Sector 'Households' includes individuals or groups of individuals as consumers and, possibly, also as entrepreneurs who produce goods for market and provide non-financial and financial services (market producers).
This sector also includes individuals or groups of individuals as producers of goods and services for own final consumption.
Non-profit institutions serving households
The non-profit institutions serving households consists of non-profit institutions that serve households as separate legal persons and are other private non-market producers.
Their main resources other than those from occasional trade are gained from voluntary contributions in cash or in kind from households as consumers, from general government subsidies or as income from real-estate.
System of National Accounts
Non-life insurance claims
Non-financial National Accounts
Non-financial National Accounts are part of the national accounts system systematically characterising various stages of economic process: production, income generation, income distribution, income redistribution, income use and non-finance accumulation.
Net non-life insurance premiums
Consumption of fixed capital
The rest of the world
Value added [GDP]
Value added is increase of product’s market value, which arises in the result of any kind of economic activity. It is calculated by deducting intermediate consumption from output (at basic prices). The balancing item of the production account is value added.
Exports of goods and services
Imports of goods and services
Taxes of products
Subsidies on products
Subsidies on products are subsidies which are paid for one unit of goods or services produced or imported.
Subsidies on products are usually paid when the good is produced, sold or imported. Subsidies on products are related only to the market output or output for own final consumption.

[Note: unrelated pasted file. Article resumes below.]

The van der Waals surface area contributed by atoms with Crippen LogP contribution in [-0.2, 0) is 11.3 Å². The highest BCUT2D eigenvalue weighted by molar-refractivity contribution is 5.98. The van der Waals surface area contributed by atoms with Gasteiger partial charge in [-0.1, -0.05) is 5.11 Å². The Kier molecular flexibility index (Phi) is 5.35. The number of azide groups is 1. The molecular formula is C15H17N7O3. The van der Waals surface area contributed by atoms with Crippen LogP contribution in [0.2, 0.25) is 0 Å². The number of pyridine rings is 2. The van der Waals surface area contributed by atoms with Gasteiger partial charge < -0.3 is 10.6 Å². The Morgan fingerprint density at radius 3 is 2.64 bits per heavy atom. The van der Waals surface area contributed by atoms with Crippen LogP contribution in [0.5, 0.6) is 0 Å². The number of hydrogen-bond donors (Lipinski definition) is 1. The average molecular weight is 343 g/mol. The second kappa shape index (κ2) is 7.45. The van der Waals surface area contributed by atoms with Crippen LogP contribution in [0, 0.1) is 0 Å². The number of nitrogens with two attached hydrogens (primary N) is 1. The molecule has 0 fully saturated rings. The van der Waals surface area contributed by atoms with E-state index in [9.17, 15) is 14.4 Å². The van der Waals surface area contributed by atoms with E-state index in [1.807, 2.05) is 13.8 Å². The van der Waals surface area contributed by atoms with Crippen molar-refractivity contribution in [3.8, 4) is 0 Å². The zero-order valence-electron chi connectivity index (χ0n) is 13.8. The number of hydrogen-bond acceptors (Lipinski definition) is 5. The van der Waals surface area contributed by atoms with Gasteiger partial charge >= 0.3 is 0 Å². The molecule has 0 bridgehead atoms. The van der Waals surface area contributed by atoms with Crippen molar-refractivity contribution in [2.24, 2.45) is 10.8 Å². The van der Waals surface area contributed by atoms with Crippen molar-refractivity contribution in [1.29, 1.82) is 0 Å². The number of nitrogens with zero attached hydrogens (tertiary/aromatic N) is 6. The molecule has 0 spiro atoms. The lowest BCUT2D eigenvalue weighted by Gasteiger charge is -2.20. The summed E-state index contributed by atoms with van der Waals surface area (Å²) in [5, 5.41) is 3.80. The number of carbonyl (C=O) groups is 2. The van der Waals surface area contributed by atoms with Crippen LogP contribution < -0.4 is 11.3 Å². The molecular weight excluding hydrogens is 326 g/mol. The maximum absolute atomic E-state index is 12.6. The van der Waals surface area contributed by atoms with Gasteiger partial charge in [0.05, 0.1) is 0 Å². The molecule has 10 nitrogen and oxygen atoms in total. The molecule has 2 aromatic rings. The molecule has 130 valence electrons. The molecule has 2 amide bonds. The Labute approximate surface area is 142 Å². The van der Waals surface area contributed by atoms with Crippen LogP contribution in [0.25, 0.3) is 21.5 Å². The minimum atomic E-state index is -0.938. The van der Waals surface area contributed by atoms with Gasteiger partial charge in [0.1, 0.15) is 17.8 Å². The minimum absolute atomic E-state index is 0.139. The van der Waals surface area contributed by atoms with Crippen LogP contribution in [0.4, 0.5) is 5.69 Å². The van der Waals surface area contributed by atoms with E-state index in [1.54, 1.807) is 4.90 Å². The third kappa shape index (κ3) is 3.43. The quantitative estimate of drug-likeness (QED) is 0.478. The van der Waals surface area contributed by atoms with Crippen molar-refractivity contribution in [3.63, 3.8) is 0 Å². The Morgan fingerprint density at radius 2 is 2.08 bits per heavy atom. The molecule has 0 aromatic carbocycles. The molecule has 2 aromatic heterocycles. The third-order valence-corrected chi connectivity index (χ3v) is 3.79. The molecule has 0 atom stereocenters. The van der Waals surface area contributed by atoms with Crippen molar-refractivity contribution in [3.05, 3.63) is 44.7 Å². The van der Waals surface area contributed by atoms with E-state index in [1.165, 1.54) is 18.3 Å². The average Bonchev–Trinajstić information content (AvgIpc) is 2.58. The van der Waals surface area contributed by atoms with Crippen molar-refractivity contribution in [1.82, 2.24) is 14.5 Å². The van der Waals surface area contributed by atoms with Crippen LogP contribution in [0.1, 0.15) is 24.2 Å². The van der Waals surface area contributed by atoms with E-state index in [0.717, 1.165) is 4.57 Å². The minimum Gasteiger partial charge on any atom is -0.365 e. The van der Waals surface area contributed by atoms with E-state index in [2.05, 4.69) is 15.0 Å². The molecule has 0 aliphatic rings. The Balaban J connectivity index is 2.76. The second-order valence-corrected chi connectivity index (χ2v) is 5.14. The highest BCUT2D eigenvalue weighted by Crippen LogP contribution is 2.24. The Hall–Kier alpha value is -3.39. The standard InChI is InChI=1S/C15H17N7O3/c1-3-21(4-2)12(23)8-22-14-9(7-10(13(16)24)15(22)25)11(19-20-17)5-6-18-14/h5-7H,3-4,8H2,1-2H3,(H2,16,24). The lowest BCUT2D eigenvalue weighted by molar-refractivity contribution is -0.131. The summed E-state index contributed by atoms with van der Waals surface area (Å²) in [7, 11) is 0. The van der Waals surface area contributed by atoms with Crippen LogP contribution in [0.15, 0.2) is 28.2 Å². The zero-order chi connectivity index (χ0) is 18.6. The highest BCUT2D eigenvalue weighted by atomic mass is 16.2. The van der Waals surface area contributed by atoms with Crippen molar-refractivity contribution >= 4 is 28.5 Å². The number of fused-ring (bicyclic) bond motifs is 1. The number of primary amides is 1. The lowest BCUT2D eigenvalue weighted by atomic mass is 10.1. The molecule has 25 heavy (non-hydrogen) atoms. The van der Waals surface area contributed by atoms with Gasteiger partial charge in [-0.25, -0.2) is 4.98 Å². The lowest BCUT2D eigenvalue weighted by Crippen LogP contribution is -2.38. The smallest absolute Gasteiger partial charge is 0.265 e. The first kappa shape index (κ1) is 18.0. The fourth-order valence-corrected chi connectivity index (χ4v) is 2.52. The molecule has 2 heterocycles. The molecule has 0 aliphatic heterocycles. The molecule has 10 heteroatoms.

Taxes on production and imports
Social benefits [GDP]
Social benefits are transfers to households, in cash or in kind, intended to relieve them from the financial burden of a number of risks or needs, made through collectively organised schemes, or outside such schemes by government units and NPISHs; they include payments from general government to producers which individually benefit households and which are made in the context of social risks or needs.
Intermediate consumption covers goods and services consumed ad input during the production process, except for the fixed assets the consumption of which is entered as consumption of fixed capital. In the production process, goods and services can be either transformed or used.
Subsidies are current unrequited payments which general government or the Institutions of the European Union make to resident producers, with the objective of influencing their levels of production, their prices or the remuneration of the factors of production.
Current external balance
Current external balance represents the surplus (if it is negative) or the deficit (if it is positive) of the total economy on its current transactions (trade in goods and services, primary incomes, current transfers) with the rest of the world.
Data collection and statistical processing
Survey method and data source
Information is obtained from the following data sources:
- Surveys of enterprises and institutions;
- Labour Force Survey;
- Household Budget Survey;
- Data from the Government budget, Ministry of Finance, Treasury, State Revenue Service, Ministry of Agriculture, Latvia State Institute of Agrarian Economics, Bank of Latvia and Financial and Capital Market Commission.
- Enterprise coverage;
- Coverage of institutions financed from the state and local government budget;
- Population coverage – households, labour force.
Gross Domestic Product: Non-financial national accounts are calculated in line with ESA 2010 methodology.
The System of National Accounts is a set of tables presenting resources and expenditure of goods and services by institutional sector, as well as turnover of income from economic activity across the main sectors of the economy and increase or decease in the national wealth.
The System of National Accounts stresses results of economic activity performed by units – enterprises and institutions operating in the respective economic territory.